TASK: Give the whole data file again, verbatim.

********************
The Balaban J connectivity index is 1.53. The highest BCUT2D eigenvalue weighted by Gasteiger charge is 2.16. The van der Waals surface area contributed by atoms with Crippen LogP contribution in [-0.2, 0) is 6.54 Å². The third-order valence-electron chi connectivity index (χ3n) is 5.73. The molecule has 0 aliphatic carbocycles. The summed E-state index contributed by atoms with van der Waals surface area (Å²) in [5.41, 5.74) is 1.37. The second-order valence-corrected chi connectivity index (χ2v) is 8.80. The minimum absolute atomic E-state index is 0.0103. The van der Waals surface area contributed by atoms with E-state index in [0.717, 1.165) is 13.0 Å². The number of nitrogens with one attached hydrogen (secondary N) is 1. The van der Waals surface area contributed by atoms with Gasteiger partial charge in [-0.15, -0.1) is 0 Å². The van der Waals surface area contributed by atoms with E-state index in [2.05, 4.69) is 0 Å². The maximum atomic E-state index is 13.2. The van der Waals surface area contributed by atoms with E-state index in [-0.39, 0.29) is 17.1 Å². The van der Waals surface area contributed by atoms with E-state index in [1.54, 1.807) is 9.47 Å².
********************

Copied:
The Balaban J connectivity index is 1.53. The highest BCUT2D eigenvalue weighted by Gasteiger charge is 2.16. The van der Waals surface area contributed by atoms with Crippen LogP contribution in [-0.2, 0) is 6.54 Å². The third-order valence-electron chi connectivity index (χ3n) is 5.73. The molecule has 0 aliphatic carbocycles. The summed E-state index contributed by atoms with van der Waals surface area (Å²) in [5.41, 5.74) is 1.37. The second-order valence-corrected chi connectivity index (χ2v) is 8.80. The minimum absolute atomic E-state index is 0.0103. The van der Waals surface area contributed by atoms with E-state index in [0.717, 1.165) is 13.0 Å². The number of nitrogens with one attached hydrogen (secondary N) is 1. The van der Waals surface area contributed by atoms with Gasteiger partial charge in [-0.15, -0.1) is 0 Å². The van der Waals surface area contributed by atoms with E-state index in [2.05, 4.69) is 0 Å². The maximum atomic E-state index is 13.2. The van der Waals surface area contributed by atoms with E-state index in [-0.39, 0.29) is 17.1 Å². The van der Waals surface area contributed by atoms with E-state index in [1.54, 1.807) is 9.47 Å².